BUTTERFLY sex is not as elegant an affair as you might think. It seems that male monarch butterflies conduct an all-out sperm war based on a crude measure of how much sperm is stored inside a female from a previous mating.
During sex the males physically restrain the females for an entire day while injecting them with a fluid which contains fertile sperm as well as seemingly functionless cells without nuclei.
Michelle Solensky of The College of Wooster in Ohio paired male monarch butterflies with a selection of females that had had different numbers of partners.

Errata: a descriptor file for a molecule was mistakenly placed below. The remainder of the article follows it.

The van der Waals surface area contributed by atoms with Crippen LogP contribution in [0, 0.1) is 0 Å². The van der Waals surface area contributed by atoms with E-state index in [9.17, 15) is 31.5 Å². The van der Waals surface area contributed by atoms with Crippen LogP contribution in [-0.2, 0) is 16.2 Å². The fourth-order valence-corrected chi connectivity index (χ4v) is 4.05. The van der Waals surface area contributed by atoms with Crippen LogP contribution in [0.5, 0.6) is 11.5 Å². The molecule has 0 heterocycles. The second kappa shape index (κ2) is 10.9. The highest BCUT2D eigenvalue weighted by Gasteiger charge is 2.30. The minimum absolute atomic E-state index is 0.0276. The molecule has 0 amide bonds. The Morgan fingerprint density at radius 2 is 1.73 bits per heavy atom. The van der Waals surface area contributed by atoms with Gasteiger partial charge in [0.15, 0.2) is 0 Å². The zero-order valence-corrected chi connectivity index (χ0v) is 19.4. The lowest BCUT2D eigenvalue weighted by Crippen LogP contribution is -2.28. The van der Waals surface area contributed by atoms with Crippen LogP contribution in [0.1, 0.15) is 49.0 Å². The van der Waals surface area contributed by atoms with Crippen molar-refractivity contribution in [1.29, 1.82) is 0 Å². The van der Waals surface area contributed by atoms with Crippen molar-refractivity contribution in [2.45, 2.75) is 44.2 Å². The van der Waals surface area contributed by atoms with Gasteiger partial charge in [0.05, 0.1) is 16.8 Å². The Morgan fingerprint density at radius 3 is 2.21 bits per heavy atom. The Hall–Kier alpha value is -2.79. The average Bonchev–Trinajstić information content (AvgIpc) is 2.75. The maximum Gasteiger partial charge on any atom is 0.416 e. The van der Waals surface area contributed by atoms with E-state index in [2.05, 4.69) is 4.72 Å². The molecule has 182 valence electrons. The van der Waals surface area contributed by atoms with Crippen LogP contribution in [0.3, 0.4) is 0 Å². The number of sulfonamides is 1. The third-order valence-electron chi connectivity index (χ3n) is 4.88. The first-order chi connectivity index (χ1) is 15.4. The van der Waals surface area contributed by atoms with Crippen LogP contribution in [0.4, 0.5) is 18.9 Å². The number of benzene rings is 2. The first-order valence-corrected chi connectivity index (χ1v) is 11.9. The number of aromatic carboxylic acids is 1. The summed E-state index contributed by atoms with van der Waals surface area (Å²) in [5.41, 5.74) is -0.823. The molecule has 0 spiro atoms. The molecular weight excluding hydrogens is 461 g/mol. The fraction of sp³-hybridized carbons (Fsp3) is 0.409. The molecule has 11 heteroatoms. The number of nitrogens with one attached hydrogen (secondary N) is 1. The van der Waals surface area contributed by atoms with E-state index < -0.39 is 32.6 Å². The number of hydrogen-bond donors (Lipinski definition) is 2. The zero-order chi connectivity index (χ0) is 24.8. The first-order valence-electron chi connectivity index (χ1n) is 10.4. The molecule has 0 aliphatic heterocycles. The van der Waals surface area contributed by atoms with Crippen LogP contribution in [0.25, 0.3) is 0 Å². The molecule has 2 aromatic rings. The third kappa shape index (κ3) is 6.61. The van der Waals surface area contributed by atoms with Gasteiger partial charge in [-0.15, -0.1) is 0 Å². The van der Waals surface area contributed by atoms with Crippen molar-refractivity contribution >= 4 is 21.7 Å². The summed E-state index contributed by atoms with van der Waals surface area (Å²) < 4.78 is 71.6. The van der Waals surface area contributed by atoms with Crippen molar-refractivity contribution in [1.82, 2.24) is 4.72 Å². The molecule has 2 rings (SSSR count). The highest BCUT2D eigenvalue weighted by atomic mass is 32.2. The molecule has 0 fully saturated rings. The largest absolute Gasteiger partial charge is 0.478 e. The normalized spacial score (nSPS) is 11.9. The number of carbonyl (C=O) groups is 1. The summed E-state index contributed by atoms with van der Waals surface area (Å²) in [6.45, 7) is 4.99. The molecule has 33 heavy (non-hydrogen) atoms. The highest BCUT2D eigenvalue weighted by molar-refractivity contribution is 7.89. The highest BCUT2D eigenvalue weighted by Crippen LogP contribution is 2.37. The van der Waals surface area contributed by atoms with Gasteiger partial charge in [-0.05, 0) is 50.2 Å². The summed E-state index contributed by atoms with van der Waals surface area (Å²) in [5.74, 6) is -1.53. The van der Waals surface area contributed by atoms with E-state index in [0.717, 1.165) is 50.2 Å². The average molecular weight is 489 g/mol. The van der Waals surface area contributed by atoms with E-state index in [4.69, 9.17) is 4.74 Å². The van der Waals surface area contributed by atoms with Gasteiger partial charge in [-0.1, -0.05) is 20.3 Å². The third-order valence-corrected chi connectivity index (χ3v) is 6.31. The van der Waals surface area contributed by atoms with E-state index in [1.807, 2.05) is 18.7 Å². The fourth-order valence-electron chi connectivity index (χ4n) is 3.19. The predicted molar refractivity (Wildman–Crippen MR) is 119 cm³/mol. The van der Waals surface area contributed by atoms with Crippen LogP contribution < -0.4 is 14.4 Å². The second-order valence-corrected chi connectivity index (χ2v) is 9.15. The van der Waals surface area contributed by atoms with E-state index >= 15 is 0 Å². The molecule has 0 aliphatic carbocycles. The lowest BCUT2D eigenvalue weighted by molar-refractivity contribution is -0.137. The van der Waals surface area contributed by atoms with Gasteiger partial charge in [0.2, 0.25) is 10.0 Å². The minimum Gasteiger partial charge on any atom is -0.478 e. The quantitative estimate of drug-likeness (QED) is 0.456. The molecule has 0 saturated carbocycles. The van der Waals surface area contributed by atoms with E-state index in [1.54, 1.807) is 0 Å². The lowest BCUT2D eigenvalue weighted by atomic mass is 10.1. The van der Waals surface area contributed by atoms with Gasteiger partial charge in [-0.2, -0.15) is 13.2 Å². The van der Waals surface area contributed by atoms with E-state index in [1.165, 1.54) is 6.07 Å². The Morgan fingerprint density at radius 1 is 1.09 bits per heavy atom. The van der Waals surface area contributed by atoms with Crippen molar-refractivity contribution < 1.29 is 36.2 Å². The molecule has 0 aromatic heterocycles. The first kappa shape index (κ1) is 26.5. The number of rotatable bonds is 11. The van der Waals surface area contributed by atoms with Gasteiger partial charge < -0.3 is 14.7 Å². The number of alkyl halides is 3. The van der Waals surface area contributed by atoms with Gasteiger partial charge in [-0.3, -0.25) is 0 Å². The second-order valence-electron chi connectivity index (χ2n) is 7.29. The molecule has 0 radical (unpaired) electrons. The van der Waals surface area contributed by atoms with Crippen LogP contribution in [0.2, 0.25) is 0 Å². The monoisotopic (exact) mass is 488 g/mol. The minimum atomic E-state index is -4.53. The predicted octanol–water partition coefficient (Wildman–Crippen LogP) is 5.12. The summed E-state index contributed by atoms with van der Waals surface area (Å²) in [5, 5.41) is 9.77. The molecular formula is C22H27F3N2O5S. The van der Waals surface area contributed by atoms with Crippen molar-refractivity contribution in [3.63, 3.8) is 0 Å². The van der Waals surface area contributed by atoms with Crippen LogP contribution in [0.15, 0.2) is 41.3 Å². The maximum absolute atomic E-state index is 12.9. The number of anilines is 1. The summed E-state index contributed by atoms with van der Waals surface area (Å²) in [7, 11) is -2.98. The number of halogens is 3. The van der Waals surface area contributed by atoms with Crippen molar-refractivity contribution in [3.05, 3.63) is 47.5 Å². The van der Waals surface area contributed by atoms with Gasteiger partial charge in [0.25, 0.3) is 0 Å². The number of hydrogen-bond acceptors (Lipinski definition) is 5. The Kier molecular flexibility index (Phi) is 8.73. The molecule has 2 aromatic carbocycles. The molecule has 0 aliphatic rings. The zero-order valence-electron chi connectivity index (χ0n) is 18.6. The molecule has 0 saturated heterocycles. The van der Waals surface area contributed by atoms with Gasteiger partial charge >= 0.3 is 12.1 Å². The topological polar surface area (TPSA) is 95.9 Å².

She found that males could selectively increase or decrease the amount of fertile sperm in their deposits. For example, they deposited slightly more into a female for each of her previous mates (Animal Behaviour, DOI: 10.1016/j.anbehav.2008.10.026). “This may explain earlier observations that the last male to mate has a reproductive advantage,” says Solenksy.